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Abstract

Climate impacts of forest bioenergy result from a multitude of warming and cooling effects and vary by location and technology. While past bioenergy studies have analysed a limited number of climatealtering pollutants and activities, no studies have jointly addressed supply chain greenhouse gas emissions, biogenic CO2 fluxes, aerosols and albedo changes at high spatial and process detail. Here, we present a national-level climate impact analysis of stationary bioenergy systems in Norway based on wood-burning stoves and wood biomass-based district heating. We find that cooling aerosols and albedo offset 60–70% of total warming, leaving a net warming of 340 or 69 kg CO2e MWh−1 for stoves or district heating, respectively. Large variations are observed over locations for albedo, and over technology alternatives for aerosols. By demonstrating both notable magnitudes and complexities of different climate warming and cooling effects of forest bioenergy in Norway, our study emphasizes the need to consider multiple forcing agents in climate impact analysis of forest bioenergy.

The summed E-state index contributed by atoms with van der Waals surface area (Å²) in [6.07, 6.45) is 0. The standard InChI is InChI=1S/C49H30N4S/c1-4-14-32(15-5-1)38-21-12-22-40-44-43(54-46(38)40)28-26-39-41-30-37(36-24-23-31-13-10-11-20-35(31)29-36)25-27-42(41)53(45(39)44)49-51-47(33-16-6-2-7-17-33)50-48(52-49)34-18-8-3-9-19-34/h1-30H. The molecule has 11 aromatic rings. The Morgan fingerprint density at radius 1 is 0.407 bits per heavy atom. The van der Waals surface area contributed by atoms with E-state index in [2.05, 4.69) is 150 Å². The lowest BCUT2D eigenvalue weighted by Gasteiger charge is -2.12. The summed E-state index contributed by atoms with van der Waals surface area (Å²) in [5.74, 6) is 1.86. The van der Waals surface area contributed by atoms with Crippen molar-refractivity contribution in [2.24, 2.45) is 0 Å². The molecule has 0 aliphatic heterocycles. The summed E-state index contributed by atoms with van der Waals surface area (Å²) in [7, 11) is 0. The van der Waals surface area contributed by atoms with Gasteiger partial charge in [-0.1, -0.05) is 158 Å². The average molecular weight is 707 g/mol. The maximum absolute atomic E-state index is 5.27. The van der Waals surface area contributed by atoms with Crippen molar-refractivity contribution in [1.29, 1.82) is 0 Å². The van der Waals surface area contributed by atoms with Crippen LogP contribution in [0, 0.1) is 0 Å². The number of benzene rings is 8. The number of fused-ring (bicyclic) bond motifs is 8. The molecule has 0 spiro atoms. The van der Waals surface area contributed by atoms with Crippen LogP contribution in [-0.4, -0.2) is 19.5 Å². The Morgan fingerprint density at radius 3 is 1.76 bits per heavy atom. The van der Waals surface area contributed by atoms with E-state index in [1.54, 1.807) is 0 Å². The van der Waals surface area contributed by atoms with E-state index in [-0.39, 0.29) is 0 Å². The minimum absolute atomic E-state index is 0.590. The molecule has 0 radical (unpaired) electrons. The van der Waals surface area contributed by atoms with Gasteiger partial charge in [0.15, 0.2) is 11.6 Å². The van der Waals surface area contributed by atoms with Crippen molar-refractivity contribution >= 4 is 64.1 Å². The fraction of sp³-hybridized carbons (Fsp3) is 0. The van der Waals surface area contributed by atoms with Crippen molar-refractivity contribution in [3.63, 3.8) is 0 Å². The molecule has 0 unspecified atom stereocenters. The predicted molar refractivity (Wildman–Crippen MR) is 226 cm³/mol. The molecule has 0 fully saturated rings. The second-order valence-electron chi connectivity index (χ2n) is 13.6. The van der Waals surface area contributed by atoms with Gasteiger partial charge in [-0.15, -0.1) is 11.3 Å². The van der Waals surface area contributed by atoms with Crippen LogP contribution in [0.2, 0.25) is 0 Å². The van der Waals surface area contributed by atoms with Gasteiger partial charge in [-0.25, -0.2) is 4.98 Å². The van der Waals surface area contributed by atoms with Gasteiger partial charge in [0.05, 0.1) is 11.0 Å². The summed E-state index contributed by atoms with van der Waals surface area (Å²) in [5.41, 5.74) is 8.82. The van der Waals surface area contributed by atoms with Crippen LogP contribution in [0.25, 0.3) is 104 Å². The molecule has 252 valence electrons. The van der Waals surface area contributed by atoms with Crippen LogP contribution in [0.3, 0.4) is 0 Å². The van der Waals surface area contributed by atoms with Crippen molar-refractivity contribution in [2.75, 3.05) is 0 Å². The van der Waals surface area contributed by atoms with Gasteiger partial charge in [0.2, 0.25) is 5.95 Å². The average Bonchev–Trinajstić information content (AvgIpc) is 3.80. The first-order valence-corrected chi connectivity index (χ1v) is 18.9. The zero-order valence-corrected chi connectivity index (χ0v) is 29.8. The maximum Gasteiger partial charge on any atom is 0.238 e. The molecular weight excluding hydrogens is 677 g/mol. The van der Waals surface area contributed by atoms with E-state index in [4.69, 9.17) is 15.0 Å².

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Abstract